HP has an awful history of ‘accidentally’ leaving keyloggers onto its customers’ laptops. At least two times this year, HP laptops were caught with pre-installed keylogger or spyware applications.
I was following a tweet made by a security researcher claiming to have found a built-in keylogger in several HP laptops, and now he went public with his findings.
A security researcher who goes by the name of ZwClose discovered a keylogger in several Hewlett-Packard (HP) laptops that could allow hackers to record your every keystroke and steal sensitive data, including passwords, account information, and credit card details.
The Keylogger was found embedded in the SynTP.sys file, a part of Synaptics touchpad driver that ships with HP notebook computers, leaving more than 460 HP Notebook models vulnerable to hackers.
Although the keylogger component is disabled by default, hackers can make use of available open source tools for bypassing User Account Control (UAC) to enable built-in keylogger “by setting a registry value.”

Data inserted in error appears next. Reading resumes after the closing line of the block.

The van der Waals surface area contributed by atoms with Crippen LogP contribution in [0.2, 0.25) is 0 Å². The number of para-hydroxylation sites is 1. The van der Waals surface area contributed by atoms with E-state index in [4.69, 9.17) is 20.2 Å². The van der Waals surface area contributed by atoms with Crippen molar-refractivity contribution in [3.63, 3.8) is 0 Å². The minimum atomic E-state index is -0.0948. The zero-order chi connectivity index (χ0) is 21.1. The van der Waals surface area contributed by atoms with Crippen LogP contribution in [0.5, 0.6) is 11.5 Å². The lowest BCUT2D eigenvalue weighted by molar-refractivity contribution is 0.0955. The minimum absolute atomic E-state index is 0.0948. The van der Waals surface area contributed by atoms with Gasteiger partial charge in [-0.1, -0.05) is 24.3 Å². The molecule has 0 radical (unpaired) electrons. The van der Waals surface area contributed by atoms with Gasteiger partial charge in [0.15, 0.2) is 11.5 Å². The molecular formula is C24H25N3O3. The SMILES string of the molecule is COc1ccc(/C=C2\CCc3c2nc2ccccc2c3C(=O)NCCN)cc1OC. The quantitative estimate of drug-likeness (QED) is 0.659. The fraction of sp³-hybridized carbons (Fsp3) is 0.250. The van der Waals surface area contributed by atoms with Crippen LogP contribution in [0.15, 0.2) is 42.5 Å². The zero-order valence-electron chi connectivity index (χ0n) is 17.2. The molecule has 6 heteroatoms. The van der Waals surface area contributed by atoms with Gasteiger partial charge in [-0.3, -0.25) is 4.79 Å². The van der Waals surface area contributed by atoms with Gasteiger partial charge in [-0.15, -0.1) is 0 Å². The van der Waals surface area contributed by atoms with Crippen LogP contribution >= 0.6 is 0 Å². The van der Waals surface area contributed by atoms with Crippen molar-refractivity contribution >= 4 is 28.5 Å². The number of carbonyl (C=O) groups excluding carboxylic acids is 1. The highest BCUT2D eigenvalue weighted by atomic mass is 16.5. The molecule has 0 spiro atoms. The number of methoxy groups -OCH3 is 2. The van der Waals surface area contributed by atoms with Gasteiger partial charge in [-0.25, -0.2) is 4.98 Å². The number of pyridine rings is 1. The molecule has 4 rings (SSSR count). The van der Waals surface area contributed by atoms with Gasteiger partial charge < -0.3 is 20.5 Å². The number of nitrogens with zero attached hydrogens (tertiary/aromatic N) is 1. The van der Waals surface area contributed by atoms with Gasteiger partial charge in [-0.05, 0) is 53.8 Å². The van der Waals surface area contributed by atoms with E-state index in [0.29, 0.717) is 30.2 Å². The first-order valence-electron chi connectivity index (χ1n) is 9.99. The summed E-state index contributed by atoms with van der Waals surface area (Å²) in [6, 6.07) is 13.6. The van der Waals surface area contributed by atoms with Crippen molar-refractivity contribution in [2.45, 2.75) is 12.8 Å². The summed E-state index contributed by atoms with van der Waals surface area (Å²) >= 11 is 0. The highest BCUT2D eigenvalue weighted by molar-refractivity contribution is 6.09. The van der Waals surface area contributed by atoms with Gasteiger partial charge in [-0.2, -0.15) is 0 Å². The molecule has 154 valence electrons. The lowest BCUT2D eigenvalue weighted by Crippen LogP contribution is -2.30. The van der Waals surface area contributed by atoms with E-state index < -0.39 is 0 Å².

Here’s the location of the registry key:
The researcher reported the keylogger component to HP last month, and the company acknowledges the presence of keylogger, saying it was actually “a debug trace” which was left accidentally, but has now been removed.
“A potential security vulnerability has been identified with certain versions of Synaptics touchpad drivers that impact all Synaptics OEM partners,” HP says in its advisory, calling the keylogger as a potential, local loss of confidentiality.
“A party would need administrative privileges in order to take advantage of the vulnerability. Neither Synaptics nor HP has access to customer data as a result of this issue.”
The company has released a Driver update for all the affected HP Notebook Models. If you own an HP laptop, you can look for updates for your model. The list of affected HP notebooks can be found at the HP Support website.
This is not the very first time when a keylogger has been detected in HP laptops. In May this year, a built-in keylogger was found in an HP audio driver that was silently recording all of its users’ keystrokes and storing them in a human-readable file.
Published by: Sketch Products